Integration of Medical and Health Systems

“In the present medical system, non-allopathic therapies are given a step motherly treatment. Allopathic doctors call non-allopaths quacks without knowing anything about their system of medical care……Prejudice, ignorance and self interest have prevailed over open minded scientificity in this important area of medical care. mfc believes that these therapies be encouraged to take their proper place in the modern system of medical care and research on these therapies be encouraged by allotting more funds and other resources.”

– mfc pamphlet 1989


A Dialogue towards plural practice began in 1988 when practitioners of different systems like Ayurveda, Homoeopathy, Yoga, Tibetan Medicine and Biomedicine (allopathy) were brought together as a forum for regular meetings to understand and share the concept of different systems of medicine. This forum was initiated by Shirdi Prasad, a plural child health practitioner who was one of the pioneers of CHC. The discussions included dimensions of medical pluralism, integration of traditional health care systems and initiation of pluralistic practice and challenges associated with it.


SOCHARA’s commitment to exploring Medical Pluralism and Integrated Health System began in 1989 when a dialogue on Medical Pluralism – A Case for Critical Attention (mfc 148)was initiated through two short papers in the mfc bulletin 155 – 156 by Ravi and Dhruv Mankad one of our close associates. The bulletin also carried an overview of Non-allopathic systems of medicine – A journey through 148 mfc bulletins and a guest editorial by the same authors. (mfc 148 page 11)


In 1991 when SOCHARA was registered as an independent society we included integration of medical and health systems as one of the themes for action research To undertake research in community health policy issues, including strategies in community health care, health personal training and integration of medical and health systems.”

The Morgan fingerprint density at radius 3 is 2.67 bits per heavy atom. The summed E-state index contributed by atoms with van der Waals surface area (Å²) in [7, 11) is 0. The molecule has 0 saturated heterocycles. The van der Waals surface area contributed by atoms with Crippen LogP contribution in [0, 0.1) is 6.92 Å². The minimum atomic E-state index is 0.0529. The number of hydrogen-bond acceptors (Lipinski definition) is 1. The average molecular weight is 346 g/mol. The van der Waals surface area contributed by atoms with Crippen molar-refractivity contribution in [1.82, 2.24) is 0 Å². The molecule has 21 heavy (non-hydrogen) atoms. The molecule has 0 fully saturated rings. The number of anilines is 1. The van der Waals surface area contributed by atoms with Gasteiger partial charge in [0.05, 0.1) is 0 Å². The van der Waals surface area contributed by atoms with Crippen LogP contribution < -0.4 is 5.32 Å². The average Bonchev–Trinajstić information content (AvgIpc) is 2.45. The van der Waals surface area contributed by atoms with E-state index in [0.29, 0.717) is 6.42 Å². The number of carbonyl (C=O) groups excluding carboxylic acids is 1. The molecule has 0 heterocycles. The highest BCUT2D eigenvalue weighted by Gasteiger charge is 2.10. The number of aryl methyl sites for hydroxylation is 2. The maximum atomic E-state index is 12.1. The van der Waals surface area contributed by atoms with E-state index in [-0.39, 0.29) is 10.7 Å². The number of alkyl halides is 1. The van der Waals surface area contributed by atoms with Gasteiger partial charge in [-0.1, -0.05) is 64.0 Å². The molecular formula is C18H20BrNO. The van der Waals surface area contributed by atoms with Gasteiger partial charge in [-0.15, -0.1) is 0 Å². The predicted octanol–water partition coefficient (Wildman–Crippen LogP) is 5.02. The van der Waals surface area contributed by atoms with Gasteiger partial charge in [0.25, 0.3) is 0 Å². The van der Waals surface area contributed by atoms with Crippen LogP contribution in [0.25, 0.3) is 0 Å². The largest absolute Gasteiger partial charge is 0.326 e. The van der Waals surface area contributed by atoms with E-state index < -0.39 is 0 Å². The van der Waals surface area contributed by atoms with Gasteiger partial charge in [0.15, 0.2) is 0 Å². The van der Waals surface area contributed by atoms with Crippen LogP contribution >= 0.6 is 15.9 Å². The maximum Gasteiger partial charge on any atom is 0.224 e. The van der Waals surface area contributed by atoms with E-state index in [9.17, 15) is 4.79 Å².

Educational Initiatives – to garner interest towards other systems of health promote interdisciplinary research. SOCHARA was part of team which planned and designed the idea of M.SC in Alternative Systems of Medicine and Health Care as a Calendar released at the 1st Peoples Health Assembly (PHA) in Savar, Bangladesh in 2000. The collaborators were Gonoshashthaya Kendra, Bangladesh, Oxfam India, Bangalore, Swayam Shikshan Prayog and New Entities for Social Action (NESA), Bangalore. The Calendar included little postcards highlighting herbal medicines.


As a followup to the Calendar, the Gono Bishwabidyalaya (GB) Bangladesh which was the peoples university linked to the GK Bangladesh, organised two academic courses with 50% practical, 40% theory and 10% seminar related to traditional systems of medicine. SOCHARA participated through Ravi in evolving the curriculum framework for both these courses.
a. Masters of Science in Traditional Systems of Medicine
b. Diploma in Traditional Systems of Medicine

SOCHARA participated in the facilitation of the Orissa Vision 2010 – a Health Strategy in 2002. It helped introduce a chapter on Integrating Indian Systems of Medicine and Homoeopathy in this state policy.